On June 28, I posted about the recent revelations of credible and substantiated abuse accusations against Cardinal McCarrick by a former teenage altar boy. I also discussed Cardinal Joseph Tobin’s revelation that there have been three past accusations directed at McCarrick by adults in New Jersey, and two had been settled out of court. At the time, I also mentioned that “over the last week an increasing number of sordid stories about his sexual harassment of seminarians and other inappropriate actions have emerged.”

This week, Laurie Goodstein of the New York Times has details. A former seminarian (and later priest) has finally gone on the record against McCarrick, stating that he was the recipient of one of the two settlements. His 2005 settlement included a clause prohibiting him from speaking to the media about the case. This clause was recently lifted, according to the Times article. He reported that on a number of occasions in the 1980s, he and other seminarians went on vacation with then-Bishop McCarrick, where he was – on multiple occasions – coerced into sharing a bed with McCarrick, who would then engage in unwanted touching.

Another McCarrick victim, who allowed the details of his case to be reported on the condition that his identity remain private, reveals details about situations of abuse that are even more sordid and explicitly sexual. His case was settled in 2007.

Sadly, these details have been available to the public for at least 8 years, and yet nothing was done. The details revealed in the New York Times exposé tack closely to the (Warning: graphic content) note about McCarrick posted on former Benedictine Richard Sipe’s website, dated May 12, 2010 (the URL has a date of 2008-04-21).

Other than confirming the public rumors and obtaining on-the-record confirmation from two of the victims, the New York Times article contains at least two other significant revelations:

  1. Fr. Boniface Ramsey, who was on the faculty of Immaculate Conception Seminary in New Jersey attempted to warn the Vatican about McCarrick’s behavior. His warnings went unheeded, as McCarrick was subsequently assigned to Washington and was made a cardinal.
  2. While the documented seminarian abuse occurred in the 1980s, these cases were not settled until 2005 and 2007; both after he was made a Cardinal and after the 2002 Dallas Charter was issued. He was still the active archbishop of Washington in 2005.

The first of these revelations, that a priest’s attempts to warn the hierarchy about abuse fell on deaf ears, is sadly nothing new. It has only been in recent years that the Vatican has seemed to involve itself in rectifying these evils, and, as the Chilean abuse crisis and the resignation of abuse survivor Marie Collins from the Pontifical Commission for the Protection of Minors show, they still have a long way to go.

The second revelation is much more troubling. In 2002, the US Bishops approved the Charter for the Protection of Children and Young People, a document establishing mandatory reporting and a zero-tolerance policy for those who have sexually abused children or young people. Apparently, for some bishops at least, the zero-tolerance policy only applies to victims under 18. So much for “never again.” Is it really necessary to revise the Charter to include vulnerable adults? Are the bishops that dense?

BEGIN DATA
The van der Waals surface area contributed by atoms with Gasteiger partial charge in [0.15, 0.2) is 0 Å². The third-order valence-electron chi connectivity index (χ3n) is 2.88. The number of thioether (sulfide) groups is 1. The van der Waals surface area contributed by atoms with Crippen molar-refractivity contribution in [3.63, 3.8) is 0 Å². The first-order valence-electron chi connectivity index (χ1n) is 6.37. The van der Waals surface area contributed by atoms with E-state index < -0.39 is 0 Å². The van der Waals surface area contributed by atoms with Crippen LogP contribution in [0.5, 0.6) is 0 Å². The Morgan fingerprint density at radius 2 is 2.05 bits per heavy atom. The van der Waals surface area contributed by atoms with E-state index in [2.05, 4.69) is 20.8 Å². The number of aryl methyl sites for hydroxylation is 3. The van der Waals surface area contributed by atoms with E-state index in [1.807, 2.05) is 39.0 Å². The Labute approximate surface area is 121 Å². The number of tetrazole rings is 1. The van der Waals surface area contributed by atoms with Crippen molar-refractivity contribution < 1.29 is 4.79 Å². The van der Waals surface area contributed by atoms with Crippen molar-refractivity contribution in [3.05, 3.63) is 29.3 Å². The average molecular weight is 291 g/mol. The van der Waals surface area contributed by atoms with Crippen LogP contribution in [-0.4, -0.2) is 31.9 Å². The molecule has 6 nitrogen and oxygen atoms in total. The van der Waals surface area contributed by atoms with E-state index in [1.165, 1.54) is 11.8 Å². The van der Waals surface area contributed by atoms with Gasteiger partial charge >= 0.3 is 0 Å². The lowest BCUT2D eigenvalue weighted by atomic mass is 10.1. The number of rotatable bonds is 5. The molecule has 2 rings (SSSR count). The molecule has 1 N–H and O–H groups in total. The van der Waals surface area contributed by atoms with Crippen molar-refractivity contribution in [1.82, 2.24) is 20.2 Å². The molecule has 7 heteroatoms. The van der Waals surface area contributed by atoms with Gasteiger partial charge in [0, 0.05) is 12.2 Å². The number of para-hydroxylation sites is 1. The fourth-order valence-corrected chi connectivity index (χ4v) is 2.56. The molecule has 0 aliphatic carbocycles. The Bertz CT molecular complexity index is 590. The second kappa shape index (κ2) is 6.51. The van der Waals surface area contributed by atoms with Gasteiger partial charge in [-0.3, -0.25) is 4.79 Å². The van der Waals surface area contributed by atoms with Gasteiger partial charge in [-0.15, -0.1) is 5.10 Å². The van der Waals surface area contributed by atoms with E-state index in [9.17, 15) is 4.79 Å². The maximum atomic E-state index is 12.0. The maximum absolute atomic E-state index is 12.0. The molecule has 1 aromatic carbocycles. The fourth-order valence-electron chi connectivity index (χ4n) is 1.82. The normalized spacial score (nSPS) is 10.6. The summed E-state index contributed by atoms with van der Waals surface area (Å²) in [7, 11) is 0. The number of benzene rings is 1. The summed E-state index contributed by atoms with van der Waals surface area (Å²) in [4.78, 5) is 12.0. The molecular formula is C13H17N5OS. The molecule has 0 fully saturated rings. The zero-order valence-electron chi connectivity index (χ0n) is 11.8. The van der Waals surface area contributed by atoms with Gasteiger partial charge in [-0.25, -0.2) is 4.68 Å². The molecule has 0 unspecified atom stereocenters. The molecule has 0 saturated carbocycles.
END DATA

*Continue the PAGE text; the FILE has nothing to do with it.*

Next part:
What the revelation of these settlements tells us is that young seminarians in their late teens and early 20s, newly away from home and answerable to the authority of their bishop, are not protected from sexual harassment or abuse from their superiors. Can this be described as anything other than silencing the victim and covering up the crime? The age of the victim is no excuse for what amounts to satanic duplicity by the clergymen and Church officials who hid this from the public.

While this entire story is extremely distressing, one fact that has been overlooked by many of these reports is that upon his retirement in 2006, Cardinal Theodore McCarrick, a man who had already cost the Church thousands of dollars in settlement money for the abuse of a seminarian (and would soon cost the Church thousands more), took up residence in a seminary for the next decade of his life.

Lord, have mercy.

These events leave the faithful with a series of important questions, some of which will likely never be answered:

Will the USCCB respond to this and make reforms? Will they revisit the Charter? Why weren’t vulnerable adults included in the first place? Why did Fr. Ramsey’s reports of abuse go unheeded? Why, nearly 20 years after the Boston crisis, is the American Church still covering up for clerics rather than protecting innocent people? Will McCarrick remain a cardinal? Will Pope Francis address this?

What will the Church do to regain our trust? We’re waiting.


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Mike Lewis is the founding managing editor of Where Peter Is. He and Jeannie Gaffigan co-host Field Hospital, a U.S. Catholic podcast.

McCarrick and the abuse of seminarians
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